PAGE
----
Front man Robert Pollard (GBV is essentially a solo vehicle) has the ability to write tremendously moving songs, providing those songs don't spend too much time in the higher parts of the listeners' brain. GBV's stream-of-consciousness lyrics, wee songs (most are 90 seconds or less), tinny production, generously catchy melodies, and outsider geezer image (many members are in their 40s) all appeal to some very basic urge, and surely not the sophisticated cranial bits used for reading James Joyce, listening to jazz, or other smarty-pants activities. When Pollard sings in his sincerest faux-British trill, "I want to start a new life, with my valuable hunting knife" (from 1995's Alien Lanes), and surrounds the song with an effortlessly catchy melody, you can inexplicably find yourself throwing that rock and roll hand signal, sprinting around the house in your underwear, or (God forbid) playing air-guitar. The pleasure of Guided by Voices is an auto-nervous response, like the jerk reflex when touching a hot stove or checking your pinkie after a good ear-cleaning.
With their new release, Do the Collapse, GBV aims to expand its devoted cult following (largely aging white guys with science degrees) with "big, room-filling, overdriven-guitar power rock." Originally recorded for (and then dropped by) Capitol Records, Pollard enlisted "super producer"/married-to-a-supermodel/tall guy Ric Ocasek (Cars, Weezer, Bad Brains). Ocasek was certainly able to put a radio-ready sheen on Pollard's lo-fi nuggets, but the problem is this new luster compels one to analyze the music's scuffs and imperfections. The magic of Pollard's songwriting is its ability to jump straight from his id into yours. Lines from the new CD such as "I am a born-again, boot-stomping witch hunter. Are we there yet?" and "The Quakers' seal of approval, more movies, less Trivial Pursuit" are amusing, but aren't quite as appealing as when they were offhandedly babbled by your beer-soaked favorite uncle at the family picnic. Pollard once claimed that he could "go in to take a shit and come out with five songs, and three would be good." But six weeks of polishing in a big NYC studio make Pollard's quirky lyrics seem ill-conceived. Oft-repeated enigmatic phrases (disguised as choruses) such as "strumpet eye," "liquid Indian," and "optical hopscotch," recorded muffle- and static-free, seem, well, kind of dumb.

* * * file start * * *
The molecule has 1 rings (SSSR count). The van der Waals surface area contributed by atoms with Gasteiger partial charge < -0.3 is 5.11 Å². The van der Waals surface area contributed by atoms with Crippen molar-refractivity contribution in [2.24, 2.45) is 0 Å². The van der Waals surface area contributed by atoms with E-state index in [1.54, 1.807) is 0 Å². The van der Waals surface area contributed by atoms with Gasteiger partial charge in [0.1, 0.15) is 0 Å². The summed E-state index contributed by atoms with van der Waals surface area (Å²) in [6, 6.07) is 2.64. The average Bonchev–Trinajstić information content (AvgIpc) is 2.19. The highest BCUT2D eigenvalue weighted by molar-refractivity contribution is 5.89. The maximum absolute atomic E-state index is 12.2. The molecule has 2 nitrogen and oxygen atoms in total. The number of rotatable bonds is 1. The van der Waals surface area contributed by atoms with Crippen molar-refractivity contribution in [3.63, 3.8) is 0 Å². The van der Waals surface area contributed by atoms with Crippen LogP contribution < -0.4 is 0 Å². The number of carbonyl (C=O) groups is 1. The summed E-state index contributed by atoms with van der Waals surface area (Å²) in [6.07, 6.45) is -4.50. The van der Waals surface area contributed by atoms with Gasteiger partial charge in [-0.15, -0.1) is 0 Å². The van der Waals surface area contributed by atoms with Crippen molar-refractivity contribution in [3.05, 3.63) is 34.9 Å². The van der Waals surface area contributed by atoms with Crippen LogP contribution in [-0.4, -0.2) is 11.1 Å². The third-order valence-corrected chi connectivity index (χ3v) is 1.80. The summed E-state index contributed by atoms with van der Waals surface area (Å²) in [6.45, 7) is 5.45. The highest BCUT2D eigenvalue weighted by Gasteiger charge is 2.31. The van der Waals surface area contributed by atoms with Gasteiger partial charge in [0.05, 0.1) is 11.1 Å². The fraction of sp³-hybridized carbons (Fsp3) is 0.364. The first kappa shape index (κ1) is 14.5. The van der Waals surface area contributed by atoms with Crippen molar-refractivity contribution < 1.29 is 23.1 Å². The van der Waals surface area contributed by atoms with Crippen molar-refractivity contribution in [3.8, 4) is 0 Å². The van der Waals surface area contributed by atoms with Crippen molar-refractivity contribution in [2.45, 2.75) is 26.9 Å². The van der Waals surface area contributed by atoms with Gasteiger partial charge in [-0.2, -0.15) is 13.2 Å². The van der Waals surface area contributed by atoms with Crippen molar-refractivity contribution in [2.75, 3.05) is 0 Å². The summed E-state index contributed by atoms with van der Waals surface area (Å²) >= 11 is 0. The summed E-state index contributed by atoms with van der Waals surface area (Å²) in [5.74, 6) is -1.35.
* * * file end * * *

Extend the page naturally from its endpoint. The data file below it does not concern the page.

To give Pollard (and Ocasek) credit, the CD still hits the mark on many songs. Pollard is a natural songsmith, and even Ocasek's addition of strings (surely the sign of any "mature" rock band), new wave synths, and transparent production values can't hide viscerally catchy tunes. The irresistible single "Teenage FBI" with its seesawing synths and pleading "Someone tell me why I do the things I don't want to do" chorus could be just the commercial alternative radio hit that Pollard has long desired. The crisp power pop of "Mushroom Art" and the gorgeous, intricate guitar lines in "Wrecking Now" sound like classic GBV; their appeal is pure.
GBV's live show, with its parade of band members (Pollard being the only constant, with rotating members now numbering around 50), is an alternatingly depressing/exhilarating mess. Of course it all revolves around besotted creepy guy Pollard. If you are a GBV fan and haven't seen them live, you will surely be amazed at how such a strange lout can make such beautiful sounds. Pollard, champion of the virtues of rock and roll, sincerely believes in the redeeming power of rock music. He always seems to be playing each show like he's spreading an important message and there isn't much time left. He ingests beer as if it were slow poison (he was up to 14 at the last concert I saw, with no visible effect), and violently sucks down cigarettes to hasten his own demise. He strides around the stage like a paunchy rock god, punctuating the seriousness of his message with karate kicks and swinging microphones. What is his message? I don't know. I don't think he knows. He is a man who puts his subconscious on the table for all to see and hear. Don't try to understand him.